Tag Archives: evaluating evidence

Science is a path to knowledge

There are a lot of misconceptions about what science actually is, and, as a result, there are a lot of incorrect conclusions about the reliability and utility of science. I frequently encounter people who expect science to give absolute answers. … Continue reading

Posted in Nature of Science | Tagged , | 29 Comments

The problem with “just asking questions”

Asking questions is generally a good thing. Indeed, questions are the very foundation of science. People become scientists because they are curious and like to ask questions, and science itself is simply a systematic method for asking and answering questions. … Continue reading

Posted in Rules of Logic | Tagged , | 6 Comments

More anti-vaccine cherry-picking: A rebuttal to, “Should you be afraid that measles can give you immune amnesia?”

Earlier this week, I wrote a post about measles-induced “immune amnesia” and the growing body of evidence supporting it. Afterwards, I was directed to an anti-vaccine “rebuttal” to this evidence (not to my post specifically) which has been making its … Continue reading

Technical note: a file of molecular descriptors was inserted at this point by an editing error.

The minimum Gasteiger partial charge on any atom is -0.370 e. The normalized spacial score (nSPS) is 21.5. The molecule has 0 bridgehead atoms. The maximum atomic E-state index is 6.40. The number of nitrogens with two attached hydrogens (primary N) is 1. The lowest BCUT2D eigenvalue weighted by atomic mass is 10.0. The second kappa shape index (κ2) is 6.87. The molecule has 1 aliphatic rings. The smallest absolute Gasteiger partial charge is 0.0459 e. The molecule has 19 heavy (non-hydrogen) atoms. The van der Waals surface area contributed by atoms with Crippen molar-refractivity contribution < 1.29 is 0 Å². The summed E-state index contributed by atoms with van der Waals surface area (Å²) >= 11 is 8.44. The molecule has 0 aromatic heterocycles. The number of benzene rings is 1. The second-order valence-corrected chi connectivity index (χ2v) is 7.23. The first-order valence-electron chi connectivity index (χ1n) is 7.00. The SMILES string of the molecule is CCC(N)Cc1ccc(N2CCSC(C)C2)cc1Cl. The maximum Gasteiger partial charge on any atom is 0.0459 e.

Posted in Vaccines/Alternative Medicine | Tagged , , , , | 13 Comments

How to find and access peer-reviewed studies (for free)

The peer-reviewed literature is where scientists publish their research, and it is the source for scientific information. As a result, I spend a lot of time on this blog talking about it. I have explained how the peer-review system works … Continue reading

Posted in Uncategorized | Tagged , , , | 14 Comments

Vaccines and autism: A thorough review of the evidence (2019 update)

One of the most common concerns that people have about vaccines is that they might cause (or exacerbate) autism. This idea is perpetuated by celebrities and innumerable websites, and it has become one of the cornerstone arguments of the anti-vaccine … Continue reading

Posted in Vaccines/Alternative Medicine | Tagged , , , , , , , , | 4 Comments